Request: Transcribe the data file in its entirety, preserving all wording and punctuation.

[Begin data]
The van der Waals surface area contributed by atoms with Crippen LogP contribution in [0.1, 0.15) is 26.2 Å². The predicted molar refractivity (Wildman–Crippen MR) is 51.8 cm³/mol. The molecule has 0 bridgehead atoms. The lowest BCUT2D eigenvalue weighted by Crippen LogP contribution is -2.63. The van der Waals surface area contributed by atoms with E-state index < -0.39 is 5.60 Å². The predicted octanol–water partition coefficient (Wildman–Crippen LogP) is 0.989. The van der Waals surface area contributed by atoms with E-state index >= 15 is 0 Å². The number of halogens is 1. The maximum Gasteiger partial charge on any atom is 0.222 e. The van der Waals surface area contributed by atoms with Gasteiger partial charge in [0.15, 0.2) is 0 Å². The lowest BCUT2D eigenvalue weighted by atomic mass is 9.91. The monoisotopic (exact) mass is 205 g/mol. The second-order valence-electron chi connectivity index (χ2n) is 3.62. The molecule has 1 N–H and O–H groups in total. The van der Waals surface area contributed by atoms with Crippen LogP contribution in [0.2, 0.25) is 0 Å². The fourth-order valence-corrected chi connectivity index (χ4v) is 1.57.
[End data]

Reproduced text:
The van der Waals surface area contributed by atoms with Crippen LogP contribution in [0.1, 0.15) is 26.2 Å². The predicted molar refractivity (Wildman–Crippen MR) is 51.8 cm³/mol. The molecule has 0 bridgehead atoms. The lowest BCUT2D eigenvalue weighted by Crippen LogP contribution is -2.63. The van der Waals surface area contributed by atoms with E-state index < -0.39 is 5.60 Å². The predicted octanol–water partition coefficient (Wildman–Crippen LogP) is 0.989. The van der Waals surface area contributed by atoms with E-state index >= 15 is 0 Å². The number of halogens is 1. The maximum Gasteiger partial charge on any atom is 0.222 e. The van der Waals surface area contributed by atoms with Gasteiger partial charge in [0.15, 0.2) is 0 Å². The lowest BCUT2D eigenvalue weighted by atomic mass is 9.91. The monoisotopic (exact) mass is 205 g/mol. The second-order valence-electron chi connectivity index (χ2n) is 3.62. The molecule has 1 N–H and O–H groups in total. The van der Waals surface area contributed by atoms with Crippen LogP contribution in [0.2, 0.25) is 0 Å². The fourth-order valence-corrected chi connectivity index (χ4v) is 1.57.